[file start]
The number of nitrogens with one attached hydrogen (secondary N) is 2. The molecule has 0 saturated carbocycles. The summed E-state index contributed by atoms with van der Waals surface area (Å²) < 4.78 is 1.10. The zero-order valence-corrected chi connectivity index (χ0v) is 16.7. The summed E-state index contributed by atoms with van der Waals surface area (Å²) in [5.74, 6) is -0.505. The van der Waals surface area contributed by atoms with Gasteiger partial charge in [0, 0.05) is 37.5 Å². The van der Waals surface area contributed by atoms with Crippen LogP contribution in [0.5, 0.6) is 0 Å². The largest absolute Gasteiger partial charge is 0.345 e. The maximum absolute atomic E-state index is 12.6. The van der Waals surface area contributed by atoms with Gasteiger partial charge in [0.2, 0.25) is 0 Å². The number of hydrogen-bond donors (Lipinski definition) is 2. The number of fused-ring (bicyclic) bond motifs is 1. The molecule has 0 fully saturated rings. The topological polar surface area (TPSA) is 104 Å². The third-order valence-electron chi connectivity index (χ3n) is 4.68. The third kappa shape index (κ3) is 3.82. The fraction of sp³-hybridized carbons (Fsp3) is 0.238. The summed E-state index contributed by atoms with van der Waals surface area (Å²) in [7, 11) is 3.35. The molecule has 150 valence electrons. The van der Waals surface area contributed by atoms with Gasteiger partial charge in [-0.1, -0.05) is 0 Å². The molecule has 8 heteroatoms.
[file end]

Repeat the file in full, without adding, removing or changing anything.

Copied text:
The number of nitrogens with one attached hydrogen (secondary N) is 2. The molecule has 0 saturated carbocycles. The summed E-state index contributed by atoms with van der Waals surface area (Å²) < 4.78 is 1.10. The zero-order valence-corrected chi connectivity index (χ0v) is 16.7. The summed E-state index contributed by atoms with van der Waals surface area (Å²) in [5.74, 6) is -0.505. The van der Waals surface area contributed by atoms with Gasteiger partial charge in [0, 0.05) is 37.5 Å². The van der Waals surface area contributed by atoms with Crippen LogP contribution in [0.5, 0.6) is 0 Å². The largest absolute Gasteiger partial charge is 0.345 e. The maximum absolute atomic E-state index is 12.6. The van der Waals surface area contributed by atoms with Gasteiger partial charge in [0.2, 0.25) is 0 Å². The number of hydrogen-bond donors (Lipinski definition) is 2. The number of fused-ring (bicyclic) bond motifs is 1. The molecule has 0 fully saturated rings. The topological polar surface area (TPSA) is 104 Å². The third-order valence-electron chi connectivity index (χ3n) is 4.68. The third kappa shape index (κ3) is 3.82. The fraction of sp³-hybridized carbons (Fsp3) is 0.238. The summed E-state index contributed by atoms with van der Waals surface area (Å²) in [7, 11) is 3.35. The molecule has 150 valence electrons. The van der Waals surface area contributed by atoms with Gasteiger partial charge in [-0.1, -0.05) is 0 Å². The molecule has 8 heteroatoms.